Auckland Council recently voted to decrease the amount of city fringe land available for development, citing flood risks and infrastructure costs.
Meanwhile in Christchurch, plans for an 850-home development north of the city have been rejected because of the area’s “existing rural nature and the lack of public transport and local jobs”.
Cities around the world face a similar dilemma: population growth and housing shortages mean urban expansion often encroaches on rural productive land.
Fertile soil is one of the reasons why many cites were originally set up in certain sites, but now the loss of these food-producing landscapes to urban growth is widely recognised as a concern to local food security.
The edges of cities – the “peri-urban” zone – are critically important for urban resilience. Apart from food, they supply ecosystem services such as flood and stormwater mitigation, cooling and climate regulation, carbon storage, waste treatment and recreation.
It could be said that the conversion of peri-urban agricultural land for urban expansion unwittingly undermines the very life support on which city dwellers depend.
Our research explores possible solutions that allow food production and housing to co-exist within peri-urban zones.
The housing-agriculture conundrum
In Aotearoa New Zealand, the competition for land for either housing or food production within the peri-urban zone is intense. Local and regional councils
have to attempt to mediate between two recently gazetted national policy statements that seem at odds.
The 2020 National Policy Statement for Urban Development requires councils to remove barriers to urban expansion, both up and out. The 2022 National Policy Statement on Highly Productive Land requires councils to avoid urban encroachment and protect highly productive land for agriculture.
A recent Ministry for the Environment report states:
The area of highly productive land that was unavailable for agriculture (because it had a house on it) increased by 54% from 2002 to 2019.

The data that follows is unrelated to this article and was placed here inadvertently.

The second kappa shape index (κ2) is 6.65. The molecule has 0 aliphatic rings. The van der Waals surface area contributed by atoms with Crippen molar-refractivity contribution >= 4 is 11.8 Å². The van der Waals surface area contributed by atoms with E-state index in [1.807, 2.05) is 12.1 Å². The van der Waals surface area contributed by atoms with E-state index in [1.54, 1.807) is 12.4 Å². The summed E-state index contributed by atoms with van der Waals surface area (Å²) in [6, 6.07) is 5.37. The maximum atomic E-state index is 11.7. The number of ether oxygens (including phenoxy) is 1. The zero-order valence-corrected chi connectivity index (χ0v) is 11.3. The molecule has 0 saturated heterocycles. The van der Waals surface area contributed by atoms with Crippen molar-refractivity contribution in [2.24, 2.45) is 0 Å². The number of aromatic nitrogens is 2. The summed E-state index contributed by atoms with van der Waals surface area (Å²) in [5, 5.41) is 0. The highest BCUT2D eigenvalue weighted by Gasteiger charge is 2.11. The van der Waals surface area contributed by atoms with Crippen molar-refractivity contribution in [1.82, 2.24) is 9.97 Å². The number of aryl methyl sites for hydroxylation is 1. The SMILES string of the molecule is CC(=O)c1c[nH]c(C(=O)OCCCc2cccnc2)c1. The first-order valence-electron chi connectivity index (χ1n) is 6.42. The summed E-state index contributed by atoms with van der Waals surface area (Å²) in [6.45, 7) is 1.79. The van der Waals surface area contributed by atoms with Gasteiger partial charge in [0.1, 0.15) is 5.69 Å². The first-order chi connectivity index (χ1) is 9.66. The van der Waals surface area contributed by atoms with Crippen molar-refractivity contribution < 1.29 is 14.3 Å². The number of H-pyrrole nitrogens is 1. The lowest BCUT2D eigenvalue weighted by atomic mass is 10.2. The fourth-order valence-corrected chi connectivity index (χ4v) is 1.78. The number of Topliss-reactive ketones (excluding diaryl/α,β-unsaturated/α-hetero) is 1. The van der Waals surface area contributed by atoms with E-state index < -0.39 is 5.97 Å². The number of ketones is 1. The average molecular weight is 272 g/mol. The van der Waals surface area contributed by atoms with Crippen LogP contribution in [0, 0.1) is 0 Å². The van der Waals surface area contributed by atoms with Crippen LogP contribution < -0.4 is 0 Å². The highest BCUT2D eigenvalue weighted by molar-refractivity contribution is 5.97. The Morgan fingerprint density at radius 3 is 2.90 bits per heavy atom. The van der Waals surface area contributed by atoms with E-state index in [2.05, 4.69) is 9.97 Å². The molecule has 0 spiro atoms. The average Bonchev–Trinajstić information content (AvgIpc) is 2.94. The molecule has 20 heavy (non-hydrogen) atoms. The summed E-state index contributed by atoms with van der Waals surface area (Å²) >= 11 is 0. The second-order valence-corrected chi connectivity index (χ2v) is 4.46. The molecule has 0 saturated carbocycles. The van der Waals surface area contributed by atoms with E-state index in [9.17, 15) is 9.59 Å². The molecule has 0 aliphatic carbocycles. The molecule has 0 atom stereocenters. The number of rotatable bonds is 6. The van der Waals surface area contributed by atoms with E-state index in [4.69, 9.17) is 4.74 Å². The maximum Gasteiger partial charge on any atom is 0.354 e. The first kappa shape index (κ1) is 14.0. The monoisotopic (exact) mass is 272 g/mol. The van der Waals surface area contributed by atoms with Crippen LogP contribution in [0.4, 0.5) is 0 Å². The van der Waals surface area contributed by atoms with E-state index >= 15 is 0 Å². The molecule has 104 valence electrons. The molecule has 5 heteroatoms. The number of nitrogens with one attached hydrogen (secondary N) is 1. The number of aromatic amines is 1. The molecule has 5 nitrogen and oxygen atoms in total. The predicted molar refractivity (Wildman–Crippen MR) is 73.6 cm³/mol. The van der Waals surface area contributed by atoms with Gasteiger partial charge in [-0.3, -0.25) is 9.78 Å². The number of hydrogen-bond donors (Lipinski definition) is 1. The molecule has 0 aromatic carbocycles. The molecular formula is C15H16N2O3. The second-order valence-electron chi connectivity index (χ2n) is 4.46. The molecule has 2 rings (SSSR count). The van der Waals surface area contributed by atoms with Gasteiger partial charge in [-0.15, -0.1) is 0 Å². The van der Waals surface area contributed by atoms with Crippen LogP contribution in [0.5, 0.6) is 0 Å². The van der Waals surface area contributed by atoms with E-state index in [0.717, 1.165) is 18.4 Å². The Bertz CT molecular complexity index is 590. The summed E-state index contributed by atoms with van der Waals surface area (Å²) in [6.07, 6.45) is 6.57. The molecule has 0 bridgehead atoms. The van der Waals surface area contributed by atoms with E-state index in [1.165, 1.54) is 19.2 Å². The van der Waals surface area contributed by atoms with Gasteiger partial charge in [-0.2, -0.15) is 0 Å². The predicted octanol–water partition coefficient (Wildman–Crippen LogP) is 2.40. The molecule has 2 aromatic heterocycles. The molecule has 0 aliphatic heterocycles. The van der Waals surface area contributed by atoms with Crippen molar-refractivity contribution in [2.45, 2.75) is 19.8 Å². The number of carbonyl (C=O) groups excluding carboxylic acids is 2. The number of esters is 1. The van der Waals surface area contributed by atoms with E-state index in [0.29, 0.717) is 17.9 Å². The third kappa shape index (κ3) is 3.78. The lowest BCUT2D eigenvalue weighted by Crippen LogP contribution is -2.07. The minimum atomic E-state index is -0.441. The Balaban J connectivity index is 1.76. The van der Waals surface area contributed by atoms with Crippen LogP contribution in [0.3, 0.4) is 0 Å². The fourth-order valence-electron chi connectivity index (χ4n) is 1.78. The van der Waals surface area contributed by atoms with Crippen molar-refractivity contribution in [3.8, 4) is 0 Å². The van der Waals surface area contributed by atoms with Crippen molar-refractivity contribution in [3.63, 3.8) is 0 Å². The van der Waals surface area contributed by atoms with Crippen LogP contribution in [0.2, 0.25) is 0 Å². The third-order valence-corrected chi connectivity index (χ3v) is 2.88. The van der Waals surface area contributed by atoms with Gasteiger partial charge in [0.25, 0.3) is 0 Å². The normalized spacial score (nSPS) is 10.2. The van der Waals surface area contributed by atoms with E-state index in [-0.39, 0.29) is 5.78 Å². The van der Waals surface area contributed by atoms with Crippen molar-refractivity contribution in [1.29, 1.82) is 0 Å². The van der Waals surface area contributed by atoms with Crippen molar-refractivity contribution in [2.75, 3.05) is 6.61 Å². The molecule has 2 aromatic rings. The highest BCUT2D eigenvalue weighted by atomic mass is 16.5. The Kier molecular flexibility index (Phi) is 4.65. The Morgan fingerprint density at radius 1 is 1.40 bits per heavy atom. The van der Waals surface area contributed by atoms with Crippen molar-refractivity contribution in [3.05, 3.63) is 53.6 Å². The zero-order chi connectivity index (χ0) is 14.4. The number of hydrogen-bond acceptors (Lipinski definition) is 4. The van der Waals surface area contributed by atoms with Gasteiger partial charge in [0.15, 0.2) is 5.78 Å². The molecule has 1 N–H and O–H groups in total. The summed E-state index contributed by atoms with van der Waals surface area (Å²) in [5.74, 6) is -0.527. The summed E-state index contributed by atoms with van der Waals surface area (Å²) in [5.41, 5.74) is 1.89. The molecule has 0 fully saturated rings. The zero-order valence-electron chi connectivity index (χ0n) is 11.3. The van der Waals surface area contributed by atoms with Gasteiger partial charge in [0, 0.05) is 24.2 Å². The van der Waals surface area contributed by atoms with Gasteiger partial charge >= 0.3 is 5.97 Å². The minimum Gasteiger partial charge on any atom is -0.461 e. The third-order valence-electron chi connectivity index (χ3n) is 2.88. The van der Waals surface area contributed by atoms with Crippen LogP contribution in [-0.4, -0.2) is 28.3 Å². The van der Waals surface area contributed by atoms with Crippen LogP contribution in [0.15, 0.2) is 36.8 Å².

Urban resilience and food production
Peri-urban zones have an important role in supplying locally produced food. This helps reduce transport emissions to meet New Zealand’s emissions reduction targets. But there is a growing disconnect between where New Zealand’s food is produced and where the majority of New Zealanders live.
The dominant approach to urban growth is through greenfield development (building on undeveloped land), and this ultimately compromises the productive land belt around many cities and settlements. This can result in the irreversible loss of some of our most fertile soils.
Multiple factors affect where food can be produced within the peri-urban zone. This includes policy, land value, soil versatility, natural resources such as water and, increasingly, the level of “reverse sensitivity” – a term used to describe, in this instance, the impacts of newer land uses (such as housing) on prior activities (agriculture) in mixed-use areas.
Planning policy often fails to keep up with changes in housing markets, agricultural practice and lifestyle choices. This then results in reactive planning approaches, putting high-value soil and other land suitable for food production at continued risk of development and fragmentation.
This is compounded by public and political pressures that can lead to tensions between food producers and their residential neighbours.